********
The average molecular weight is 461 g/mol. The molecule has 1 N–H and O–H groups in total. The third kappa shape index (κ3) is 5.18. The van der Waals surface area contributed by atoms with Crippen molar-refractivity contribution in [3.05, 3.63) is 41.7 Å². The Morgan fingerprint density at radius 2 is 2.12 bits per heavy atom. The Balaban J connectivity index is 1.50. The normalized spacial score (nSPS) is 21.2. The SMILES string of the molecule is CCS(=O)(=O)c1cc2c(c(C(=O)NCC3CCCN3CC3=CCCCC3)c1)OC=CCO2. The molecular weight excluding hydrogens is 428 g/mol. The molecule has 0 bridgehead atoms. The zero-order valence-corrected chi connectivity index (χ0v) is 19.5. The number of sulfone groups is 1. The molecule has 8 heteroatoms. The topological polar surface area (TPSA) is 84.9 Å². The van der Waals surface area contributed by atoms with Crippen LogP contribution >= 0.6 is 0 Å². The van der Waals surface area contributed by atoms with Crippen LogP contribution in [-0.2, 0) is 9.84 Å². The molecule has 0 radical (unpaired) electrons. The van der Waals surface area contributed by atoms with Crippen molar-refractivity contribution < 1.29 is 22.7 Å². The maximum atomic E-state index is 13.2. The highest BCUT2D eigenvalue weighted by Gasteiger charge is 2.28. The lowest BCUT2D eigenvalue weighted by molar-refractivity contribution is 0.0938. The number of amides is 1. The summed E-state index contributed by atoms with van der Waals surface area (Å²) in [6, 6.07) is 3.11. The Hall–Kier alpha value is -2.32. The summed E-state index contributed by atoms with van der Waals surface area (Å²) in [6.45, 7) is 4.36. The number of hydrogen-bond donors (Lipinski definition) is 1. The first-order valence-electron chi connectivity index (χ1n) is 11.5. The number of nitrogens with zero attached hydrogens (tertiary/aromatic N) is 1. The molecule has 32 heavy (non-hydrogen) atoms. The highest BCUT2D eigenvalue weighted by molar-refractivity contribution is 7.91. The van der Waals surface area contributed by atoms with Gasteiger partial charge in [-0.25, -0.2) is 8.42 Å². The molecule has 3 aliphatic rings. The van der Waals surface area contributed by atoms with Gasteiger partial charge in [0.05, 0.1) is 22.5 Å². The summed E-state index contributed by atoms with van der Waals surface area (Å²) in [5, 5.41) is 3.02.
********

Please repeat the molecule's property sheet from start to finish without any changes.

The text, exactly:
The average molecular weight is 461 g/mol. The molecule has 1 N–H and O–H groups in total. The third kappa shape index (κ3) is 5.18. The van der Waals surface area contributed by atoms with Crippen molar-refractivity contribution in [3.05, 3.63) is 41.7 Å². The Morgan fingerprint density at radius 2 is 2.12 bits per heavy atom. The Balaban J connectivity index is 1.50. The normalized spacial score (nSPS) is 21.2. The SMILES string of the molecule is CCS(=O)(=O)c1cc2c(c(C(=O)NCC3CCCN3CC3=CCCCC3)c1)OC=CCO2. The molecular weight excluding hydrogens is 428 g/mol. The molecule has 0 bridgehead atoms. The zero-order valence-corrected chi connectivity index (χ0v) is 19.5. The number of sulfone groups is 1. The molecule has 8 heteroatoms. The topological polar surface area (TPSA) is 84.9 Å². The van der Waals surface area contributed by atoms with Crippen LogP contribution >= 0.6 is 0 Å². The van der Waals surface area contributed by atoms with Crippen LogP contribution in [-0.2, 0) is 9.84 Å². The molecule has 0 radical (unpaired) electrons. The van der Waals surface area contributed by atoms with Crippen molar-refractivity contribution < 1.29 is 22.7 Å². The maximum atomic E-state index is 13.2. The highest BCUT2D eigenvalue weighted by Gasteiger charge is 2.28. The lowest BCUT2D eigenvalue weighted by molar-refractivity contribution is 0.0938. The number of amides is 1. The summed E-state index contributed by atoms with van der Waals surface area (Å²) in [6, 6.07) is 3.11. The Hall–Kier alpha value is -2.32. The summed E-state index contributed by atoms with van der Waals surface area (Å²) in [6.45, 7) is 4.36. The number of hydrogen-bond donors (Lipinski definition) is 1. The first-order valence-electron chi connectivity index (χ1n) is 11.5. The number of nitrogens with zero attached hydrogens (tertiary/aromatic N) is 1. The molecule has 32 heavy (non-hydrogen) atoms. The highest BCUT2D eigenvalue weighted by molar-refractivity contribution is 7.91. The van der Waals surface area contributed by atoms with Gasteiger partial charge in [-0.25, -0.2) is 8.42 Å². The molecule has 3 aliphatic rings. The van der Waals surface area contributed by atoms with Gasteiger partial charge in [0.05, 0.1) is 22.5 Å². The summed E-state index contributed by atoms with van der Waals surface area (Å²) in [5, 5.41) is 3.02.